How Burundi chaos is haunting Kenya’s trade ambitions

A worker arranges roses for export to the European market. They form a part of Kenya's exports to the EU. FILE PHOTO | NATION MEDIA GROUP.

Kenya’s hopes of having neighbours sign the much-needed economic partnership agreement with the European Union now depend on how soon the bloc will lift sanctions on Burundi.

At a recent Heads of State Summit in Dar es Salaam, the East African Community resolved to hold any further discussions on the agreement only if Burundi’s situation is discussed in the same forum.


“The heads of state noted that the remaining partner states that have not signed the EU-EAC Economic Partnership Agreement (EPA) are not in a position to do so pending clarification of issues they have identified in the agreement,” says the communique issued after the leaders met in the Tanzanian port city.

“The summit also agreed that the EU sanctions on Burundi should be discussed alongside the EPA discussions.”

Kenya was represented by Deputy President William Ruto who used the forum to call for removal of the non-tariff barriers he argued were killing inter-community trade.

Cabinet Secretaries Phyllis Kandie (East African Affairs), Aden Mohammed (Industrialisation), also attended.


But the issue here was the delayed signing of EPAs.

Burundi, a member of the East African Community should essentially have signed, alongside Kenya, Rwanda, Tanzania and Uganda, the Economic Partnership Agreement with the European Union.

The Economic Partnership Agreement (EPA), is a set of trade pacts that allow African countries specific privileges to export to the European Union markets without being subjected to customs.

They cover trade in goods and development cooperation and covers on agriculture, fisheries and economic and development cooperation.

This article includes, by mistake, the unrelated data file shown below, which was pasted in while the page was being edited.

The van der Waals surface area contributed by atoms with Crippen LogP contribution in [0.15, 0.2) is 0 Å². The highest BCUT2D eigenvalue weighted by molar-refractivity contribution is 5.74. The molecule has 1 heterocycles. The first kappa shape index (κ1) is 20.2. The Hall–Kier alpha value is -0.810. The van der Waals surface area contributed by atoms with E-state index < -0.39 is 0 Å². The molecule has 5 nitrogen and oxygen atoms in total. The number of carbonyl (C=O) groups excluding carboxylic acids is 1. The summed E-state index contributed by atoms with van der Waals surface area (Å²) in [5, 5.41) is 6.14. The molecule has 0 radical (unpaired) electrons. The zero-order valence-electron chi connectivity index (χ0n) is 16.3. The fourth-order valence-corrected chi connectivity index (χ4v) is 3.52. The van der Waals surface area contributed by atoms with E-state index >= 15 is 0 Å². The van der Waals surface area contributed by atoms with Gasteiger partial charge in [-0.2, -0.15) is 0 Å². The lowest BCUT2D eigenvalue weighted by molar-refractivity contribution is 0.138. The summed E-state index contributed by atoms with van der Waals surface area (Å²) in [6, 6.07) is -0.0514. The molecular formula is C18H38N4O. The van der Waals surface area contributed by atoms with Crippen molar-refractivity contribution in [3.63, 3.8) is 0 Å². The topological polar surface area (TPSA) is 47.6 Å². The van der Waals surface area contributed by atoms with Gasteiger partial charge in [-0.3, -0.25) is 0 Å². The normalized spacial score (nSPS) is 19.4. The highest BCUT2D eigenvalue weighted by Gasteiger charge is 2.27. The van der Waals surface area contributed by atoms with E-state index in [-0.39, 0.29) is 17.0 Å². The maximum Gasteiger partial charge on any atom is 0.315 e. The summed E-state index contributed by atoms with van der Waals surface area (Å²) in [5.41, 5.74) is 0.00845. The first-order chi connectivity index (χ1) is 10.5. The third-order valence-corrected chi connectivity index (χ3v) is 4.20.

The EU was negotiating with a bloc and required all EAC members to sign.

Only Kenya and Rwanda have signed as others claim the pact as it is may kill local industries.

Yet Burundi is also on the EU’s sanction list for the violence that punctuated President Pierre Nkurunziza’ s third term bid in 2015.


In September 2015, the EU European Council imposed restrictive measures against Burundi, targeting four key leaders it argued fuelled the violence.

These measures included a travel ban and asset freeze against those “whose activities were deemed to be undermining democracy or obstructing the search for a political solution to the crisis in Burundi.”

“This approach also takes account of the obligations stemming from the Cotonou Agreement concerning respect for human rights, democratic values and the rule of law, and, in this context, of the possibility of starting the consultation procedures laid down in the Agreement, inter alia in Article 96,” the European Council said at the time, referring to the name of the initial agreement signed in the Benin capital in 2000 and which provides for EPAs.

While the sanctions are to hold till end of October this year, EAC leaders now say Burundi’s isolation is another factor that should be dealt with first.

Ugandan President Yoweri Museveni, who is the new chairman of the EAC Summit, was authorised to lead a delegation to Brussels to discuss the way forward, including discussing what these other countries disagree with.

But there were still ultimatums.


“In the event that an acceptable way forward is not reached with the EU within the next six months, the chairperson was authorised to explore the use of variable geometry in implementation of the EPA by EAC partner states working with the council of ministers,” the dispatch says.

Variable geometry is a term used often within the European Union to describe a situation where irreconcilable differences exist among member states.

In this case, the solution if often to allow groups of countries that agree with a certain goal to pursue it while allowing those opposed to it to hold back. 

The agreement provides duty- and quota-free access for Kenyan and EAC products to the EU market.

It also creates new regional opportunities through more flexible rules of origin and accumulation framework.

It guarantees that the EU will not apply export subsidies on products destined for the EAC market.


But of the five, only Kenya requires to sign the agreement to enjoy these benefits as it is a developing country.

The rest are considered Least Developed and already enjoy a set of benefits while exporting to the EU.

Tanzania and Uganda have argued signing the EPA as it is would allow the region to be a dumping ground and kill of nascent industries.

The leaders resolved that Kenya should not be “disadvantaged” for signing the EPAS ahead of the group, but offered little guarantee of that protection.